I personally believe most of the ones with a 0.00005460 deposit and withdrawal are in there because of some experiment in the past where simple dictionary words were used to see how long it would take for an attacker to grab the funds. I do agree with you the ones with the most transactions are the ones most interesting that's why I sorted the list by number of transactions. I still think the other ones are interesting as well when trying to compose a list of brainwallets which have been used in the past.
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July 29, 2018, 01:47:33 PM
 #10

What is the biggest transaction on those? Anyone above 10BTC?

TheArchaeologist
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July 29, 2018, 03:36:29 PM
Merited by ETFbitcoin (1)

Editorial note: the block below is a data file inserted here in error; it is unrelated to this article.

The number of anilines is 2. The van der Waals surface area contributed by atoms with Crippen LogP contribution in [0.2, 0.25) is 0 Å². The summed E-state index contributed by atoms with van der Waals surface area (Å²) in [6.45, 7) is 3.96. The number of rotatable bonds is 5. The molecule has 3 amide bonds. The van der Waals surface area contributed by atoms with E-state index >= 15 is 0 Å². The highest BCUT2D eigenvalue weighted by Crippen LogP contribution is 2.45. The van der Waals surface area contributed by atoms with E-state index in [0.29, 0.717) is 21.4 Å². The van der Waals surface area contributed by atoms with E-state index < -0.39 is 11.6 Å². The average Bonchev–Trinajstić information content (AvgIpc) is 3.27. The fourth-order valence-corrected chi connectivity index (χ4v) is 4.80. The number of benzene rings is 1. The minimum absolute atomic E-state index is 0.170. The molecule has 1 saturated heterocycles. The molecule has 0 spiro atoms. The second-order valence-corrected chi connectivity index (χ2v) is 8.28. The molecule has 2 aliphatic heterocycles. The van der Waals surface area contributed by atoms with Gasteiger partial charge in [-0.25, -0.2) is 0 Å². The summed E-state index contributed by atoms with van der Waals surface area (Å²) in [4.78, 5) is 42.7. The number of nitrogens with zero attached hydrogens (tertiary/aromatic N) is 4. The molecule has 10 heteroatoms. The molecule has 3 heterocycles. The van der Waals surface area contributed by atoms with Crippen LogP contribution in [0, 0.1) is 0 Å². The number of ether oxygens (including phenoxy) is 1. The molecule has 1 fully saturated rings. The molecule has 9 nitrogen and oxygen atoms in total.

#11

Biggest is over 500 BTC. As stated on the site (https://eli5.eu/brainwallet/detail/14NWDXkQwcGN1Pd9fboL8npVynD5SfyJAE.html):

General Information
The passhrase below was used as a Brainwallet to generate the given address.

BTC Address: 14NWDXkQwcGN1Pd9fboL8npVynD5SfyJAE
Used passphrase: bitcoin is awesome
Total transactions: 19
Amount received: 501.06500863 BTC
Amount spent: 501.06500863 BTC

Proof
You can check the private key is indeed known by verifying the following signed message when running your own node:

Code:
bitcoin-cli verifymessage "14NWDXkQwcGN1Pd9fboL8npVynD5SfyJAE" "HBi3IJsPku4lbbxJo3KAbghdPUKkpcCkg0E6VqHBDLGoEXvzdcUqI3MLA1bvoe4IcTcB5V4IL+l5XB7YLIchg7E=" "By using a weak brainwallet the private key for address 14NWDXkQwcGN1Pd9fboL8npVynD5SfyJAE has been compromised."
keychainX
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July 29, 2018, 04:25:09 PM
 #12

Cool, thanks!  Wink